The Japanese attack on Pearl Harbor arguably remains the single most important event in American military history, leading as it did to the United States’ entrance into World War II. Although hardly flawless in their execution, the Japanese landed a very heavy blow against America’s military on the morning of 7 December 1941. A substantial portion of the U.S. Navy’s battle line was either sunk or damaged at its moorings, and American airpower in Hawaii was crushed. Thousands of U.S. servicemen lost their lives. Most important, Pearl Harbor wounded the pride and shook American confidence to its core. The next six months would witness a harrowing series of Japanese victories that were only definitively checked at the Battle of Midway in June 1942.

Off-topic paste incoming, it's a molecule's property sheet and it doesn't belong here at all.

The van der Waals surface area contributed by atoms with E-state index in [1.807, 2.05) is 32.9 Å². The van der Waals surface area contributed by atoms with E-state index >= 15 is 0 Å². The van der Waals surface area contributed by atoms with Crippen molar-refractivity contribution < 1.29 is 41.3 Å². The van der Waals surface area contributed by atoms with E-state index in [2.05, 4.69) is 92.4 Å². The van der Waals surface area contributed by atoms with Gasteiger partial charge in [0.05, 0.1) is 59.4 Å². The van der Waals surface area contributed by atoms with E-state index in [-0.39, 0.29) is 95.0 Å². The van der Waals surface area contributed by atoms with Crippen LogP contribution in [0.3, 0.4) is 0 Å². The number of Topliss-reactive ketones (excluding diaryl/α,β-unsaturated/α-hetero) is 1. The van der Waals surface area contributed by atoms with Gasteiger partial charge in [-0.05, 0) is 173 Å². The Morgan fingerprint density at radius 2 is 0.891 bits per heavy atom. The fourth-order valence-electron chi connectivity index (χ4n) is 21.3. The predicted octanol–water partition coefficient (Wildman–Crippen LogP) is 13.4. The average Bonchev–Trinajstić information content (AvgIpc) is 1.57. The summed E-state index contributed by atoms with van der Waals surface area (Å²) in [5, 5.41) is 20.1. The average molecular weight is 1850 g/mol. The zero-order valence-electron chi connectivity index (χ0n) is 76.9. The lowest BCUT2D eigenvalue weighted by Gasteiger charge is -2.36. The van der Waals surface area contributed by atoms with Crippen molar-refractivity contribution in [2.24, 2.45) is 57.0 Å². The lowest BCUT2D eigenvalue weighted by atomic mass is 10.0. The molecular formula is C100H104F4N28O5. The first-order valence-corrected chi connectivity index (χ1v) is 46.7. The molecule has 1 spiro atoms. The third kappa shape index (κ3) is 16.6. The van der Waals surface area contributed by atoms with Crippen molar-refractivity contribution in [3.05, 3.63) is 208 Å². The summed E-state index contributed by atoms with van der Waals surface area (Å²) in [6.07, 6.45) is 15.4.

Pearl Harbor's Overlooked Answer
From official investigations to conspiracy theories, efforts to account for how the United States was caught so unprepared on 7 December 1941 have almost all failed to take into account that the attackers were wielding a quickly evolving aircraft carrier force that would revolutionize naval warfare.
By Jonathan Parshall and J. Michael Wenger